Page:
What is mCommerce?

Mobile commerce, commonly referred to as mCommerce, is the use of mobile devices to purchase products online. Mcommerce includes everything from shopping, online banking, paying bills, and subscribing to platforms, and has quickly become an important revenue stream for digital shopping. 

What’s the difference between mCommerce and eCommerce?

Ecommerce is a general term for purchases made on the internet. Mcommerce functions as a subcategory of eCommerce, through which customers make online purchases from their mobile phones, using mobile websites and apps.

In the retail world, mCommerce often falls under the umbrella of omnichannel – a multichannel approach to sales intended to provide a seamless customer experience, no matter what platform the customer is using to purchase and receive their goods. Omnichannel retail at its core consists of desktop, mobile, and in-store shopping, but it also includes social commerce, Buy-Online-Pickup-In-Store (BOPIS), and other, newer platforms.

The rise of mCommerce

In 2021, mobile phones generated 54% of internet traffic, while desktops generated only 42.9%. Accessing the internet from a mobile phone these days costs little to nothing, giving consumers plenty of opportunity to do their shopping and take care of their finances without having to invest in a computer. Also, with multiple people living at home and, typically, an insufficient number of computers in each multi-person household, people more heavily rely on their mobile devices. 

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Mobile devices and infrastructure have long since caught up to desktops, and provide nearly equal internet browsing speed. Shopping on mobile also fits perfectly with the lifestyle and consumption behavior of today’s consumers, especially millennials and Gen-Zers. 

Digitally adept merchants invest heavily in their mobile offerings, creating their own apps and optimizing their websites for mobile browsing. Mcommerce has raised the bar for customer expectations regarding convenience and speed. Whenever and wherever necessity or inspiration arises, smartphone users need only travel as far as their pocket to make a purchase. Merchants are actively capitalizing on this by promoting quick and spontaneous purchasing. 


Mcommerce is an important evolution in the digital, retail, and eCommerce world, for both customers and merchants. It opens the door for:

  • Wider audience & better customer experience: Customers have the ability to shop on their phones, and merchants expand on their audience and reach those who don’t necessarily use desktops or laptops.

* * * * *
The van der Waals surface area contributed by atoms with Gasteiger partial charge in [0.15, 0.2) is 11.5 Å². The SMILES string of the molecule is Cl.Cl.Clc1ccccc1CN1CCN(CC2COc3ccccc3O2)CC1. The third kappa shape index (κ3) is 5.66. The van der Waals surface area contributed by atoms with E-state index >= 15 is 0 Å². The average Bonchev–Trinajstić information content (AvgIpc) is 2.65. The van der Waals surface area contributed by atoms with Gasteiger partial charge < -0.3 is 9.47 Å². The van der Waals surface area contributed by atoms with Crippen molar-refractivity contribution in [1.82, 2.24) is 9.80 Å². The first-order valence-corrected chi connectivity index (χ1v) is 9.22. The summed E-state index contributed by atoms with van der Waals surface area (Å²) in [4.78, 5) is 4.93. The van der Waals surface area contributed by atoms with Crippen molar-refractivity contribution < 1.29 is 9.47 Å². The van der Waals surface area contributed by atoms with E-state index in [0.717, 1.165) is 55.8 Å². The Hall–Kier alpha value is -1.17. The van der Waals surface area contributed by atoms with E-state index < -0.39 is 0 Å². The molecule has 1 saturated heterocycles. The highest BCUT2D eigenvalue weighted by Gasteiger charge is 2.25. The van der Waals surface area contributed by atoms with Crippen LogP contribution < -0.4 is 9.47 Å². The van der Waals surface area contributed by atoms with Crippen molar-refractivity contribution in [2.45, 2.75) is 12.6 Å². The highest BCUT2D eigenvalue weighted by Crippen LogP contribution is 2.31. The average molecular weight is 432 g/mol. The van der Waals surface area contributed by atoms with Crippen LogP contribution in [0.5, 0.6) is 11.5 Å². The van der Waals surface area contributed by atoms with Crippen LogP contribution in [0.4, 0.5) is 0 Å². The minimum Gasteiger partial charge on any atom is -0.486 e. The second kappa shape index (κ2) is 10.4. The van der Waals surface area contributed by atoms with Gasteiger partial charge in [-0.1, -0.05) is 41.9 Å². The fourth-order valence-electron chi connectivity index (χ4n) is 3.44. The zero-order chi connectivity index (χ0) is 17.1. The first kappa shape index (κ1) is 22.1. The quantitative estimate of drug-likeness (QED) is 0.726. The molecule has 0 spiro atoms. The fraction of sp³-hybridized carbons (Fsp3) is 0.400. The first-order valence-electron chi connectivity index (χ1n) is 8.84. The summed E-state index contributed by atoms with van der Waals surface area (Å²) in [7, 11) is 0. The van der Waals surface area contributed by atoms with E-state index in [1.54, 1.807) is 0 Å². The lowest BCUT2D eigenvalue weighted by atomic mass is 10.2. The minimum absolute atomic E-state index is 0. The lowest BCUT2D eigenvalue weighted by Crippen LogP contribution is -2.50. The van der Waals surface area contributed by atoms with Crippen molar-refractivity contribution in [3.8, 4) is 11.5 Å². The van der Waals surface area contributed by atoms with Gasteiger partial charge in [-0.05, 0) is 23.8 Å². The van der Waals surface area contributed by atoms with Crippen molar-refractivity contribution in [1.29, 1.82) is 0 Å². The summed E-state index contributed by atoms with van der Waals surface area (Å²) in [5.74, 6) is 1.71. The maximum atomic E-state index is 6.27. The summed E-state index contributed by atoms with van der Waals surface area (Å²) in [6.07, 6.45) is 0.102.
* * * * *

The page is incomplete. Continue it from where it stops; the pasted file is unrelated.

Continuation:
• Growth potential: Mobile commerce sales are expected to make up over 10% of all US retail sales by 2025, a steady increase from 3.5% in 2018. 
  • Payment options: With mCommerce, customers are no longer constricted to a specific method of payment, but can instead choose from Apple Pay, Visa Checkout, PayPal, and more. Many mobile sites and apps also offer an option to save a preferred method of payment, allowing for faster, one-click checkout.  
  • Quick browsing & transactions: Mobile apps provide customers with a better customer experience and faster transactions. 


A challenge of mCommerce is that it often leads to higher friction than desktop experiences, because of aspects such as limited screen and scrolling space and smaller form fields in the checkout process. 

Customers typically abandon their cart during checkout because of the friction added by third-party payment processing sites or a generally frustrating mobile checkout experience. And when it comes to payment, both entering and saving payment information is risky – on the one hand, having customers enter payment information in tiny form fields (which leads to errors and friction) creates losses for merchants, and on the other hand, saving payment information makes customers more vulnerable to fraud.

Many merchants haven’t adapted their fraud prevention solutions to mobile – commonly applying the same fraud-management tactics and strategies they use for their overall eCommerce operations to their mCommerce channels and orders – making mCommerce a much easier target for fraudsters. 

Mcommerce fraud prevention

To combat fraud, merchants can take preventative measures tailor-made for mCommerce fraud prevention – first by shifting how they view mCommerce orders. It’s important to prioritize the right data points and move away from less-relevant data points that may have been reliable in traditional eCommerce. Indicators that may be valuable in traditional eCommerce fraud review can be less revealing in mCommerce fraud review. Knowing which revelatory data points that are unique to mobile orders to track and analyze can make all the difference.